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Spokane, Washington  Est. May 19, 1883
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Spin Control: Something rare from a politician: A sincere apology

OLYMPIA – In the Legislature, if there is a corollary to the rule “one good turn deserves another,” it is “one stupid thing begets another.”

So it was late last month when a Yakima senator seemed to reach back to the 1960s for terminology to describe minorities during discussion of a bill that would have allowed the state to gather better data about racial disparities in some of its social programs.

“Generally accepted that the poor are more likely to commit crimes. And generally accepted that people of color are more likely poor than not. So how does that factor into your equation?” Sen. Jim Honeyford asked Jim Steiger of the state Caseload Forecast Council at a Senate Ways and Means Committee meeting.

Sen. Bob Hasegawa, D-Seattle, quickly objected: “I’d just like to push back on that comment, saying that people of color commit more crimes.” There may be more people of color in jail, Hasegawa said, but the types of analysis the bill was calling for might help explain the root cause of that disparate treatment.

“I just want to correct what I said,” Honeyford broke in. “I said the poor are more likely to commit crimes and colored most likely to be poor … and I believe that’s an accepted fact. If you check any of your sociology books or anything else you’ll find that’s an accepted fact in our society.”

This little colloquy created a bit of a spit-storm for Honeyford, mainly for his use of “colored” rather than “persons of color” in the rejoinder and tying race to crime by way of poverty. He didn’t help himself when in a later interview he sort of doubled down on language that has gone the way of the dodo bird, and used “negro.”

It could be argued that the most objectionable part of this exchange was not Honeyford’s language, but his misconstruction of facts. Poor people may be more likely to commit certain crimes, but very few poor people are responsible for foisting bad securities off on unsuspecting investors and crashing the economy, and there’s no real correlation between many violent crimes and income. Persons of color are not “most likely” to be poor in a numerical sense. The poverty rate is higher for blacks and Hispanics than it is for whites, but it’s lower for Asians. Even for blacks and Hispanics, the poverty rate hovers below 30 percent in the latest statistics, so they are not “more likely to be poor than not.” And because there are more whites in the United States, there are more poor white people.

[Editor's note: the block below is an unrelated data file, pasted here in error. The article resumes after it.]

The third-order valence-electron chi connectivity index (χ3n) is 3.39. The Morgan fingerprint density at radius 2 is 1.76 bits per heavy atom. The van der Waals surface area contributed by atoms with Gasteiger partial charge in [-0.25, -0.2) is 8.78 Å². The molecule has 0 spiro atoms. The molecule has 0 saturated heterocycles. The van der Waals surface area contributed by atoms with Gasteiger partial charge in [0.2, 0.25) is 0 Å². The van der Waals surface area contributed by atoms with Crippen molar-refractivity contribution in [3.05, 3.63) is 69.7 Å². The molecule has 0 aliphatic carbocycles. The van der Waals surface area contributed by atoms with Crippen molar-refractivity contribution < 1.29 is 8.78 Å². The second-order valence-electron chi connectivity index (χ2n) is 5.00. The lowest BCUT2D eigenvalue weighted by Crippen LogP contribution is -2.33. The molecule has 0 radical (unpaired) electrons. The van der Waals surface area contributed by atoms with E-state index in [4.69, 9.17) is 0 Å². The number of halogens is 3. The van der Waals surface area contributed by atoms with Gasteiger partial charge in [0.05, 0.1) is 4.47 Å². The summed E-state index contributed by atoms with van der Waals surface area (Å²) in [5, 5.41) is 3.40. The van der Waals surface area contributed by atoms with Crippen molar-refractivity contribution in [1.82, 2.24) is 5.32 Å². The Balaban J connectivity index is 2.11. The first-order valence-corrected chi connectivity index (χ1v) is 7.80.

It also should be noted that Steiger, who was explaining the need for data to the committee, did not say “Hold on there, senator. You got it all wrong.” No, what Steiger said to the initial comment was “That’s a good point.” And Hasegawa misquoted Honeyford, who did not say people of color commit more crimes.

Honeyford eventually became convinced of the error of his ways and issued an apology last week. For apologies from politicians, which tend to be in the realm of “I’m sorry you were offended,” this one was pretty decent.

He talked about teaching an old dog new tricks and working for years to encourage diversity in his community – the kind of yada, yada of most “I regret” statements. But the heart of the statement was a decent apology:

“I sincerely appreciate the people who took the time to tell me that some of the language I have used has been hurtful to them. Even my wife has weighed in on this issue,” he said. “I am deeply sorry for the hurt I have caused; it was certainly not my intent to offend anyone.”

OK, so bringing in the wife may have been a bit of deflection, but for a 76-year-old senator, at least a B-.

Not good enough, however, for a couple of Western Washington University students who on Friday donned T-shirts they had adorned with “#Honeyford resign” and went to the Senate gallery, where they briefly unfurled a sheet with the same message before being escorted out. Fuse Washington, a progressive organization, got some pictures that it emailed to the news media.

And this is where one bit of stupid creates another bit of stupid. One of those students is a lobbyist for the Associated Students of WWU, who at some point during the remainder of the session may have to be in front of a committee on which Honeyford sits or some of his colleagues who might look askance at her actions.

Perhaps no one explained to her in political science class that lobbyists who cross the line to be activists put the interests of their clients at risk. Or that if every legislator had to resign for saying something stupid, seniority in both chambers would be measured in weeks and months.

Say what?

“Representative, you have exhausted your quota of puns.” – House Speaker Pro Tem Jim Moeller to Rep. Strom Peterson, who was describing a bill to help honeybees with phrases like “a honey of a bill” until Moeller gaveled him down. He stopped cracking wise in the floor speech, but after the bill passed his staff couldn’t resist sending out a press release saying the “bill now buzzes over to the Senate for consideration.”

Spin Control, a weekly column by Jim Camden, appears online with daily items and reader comments at
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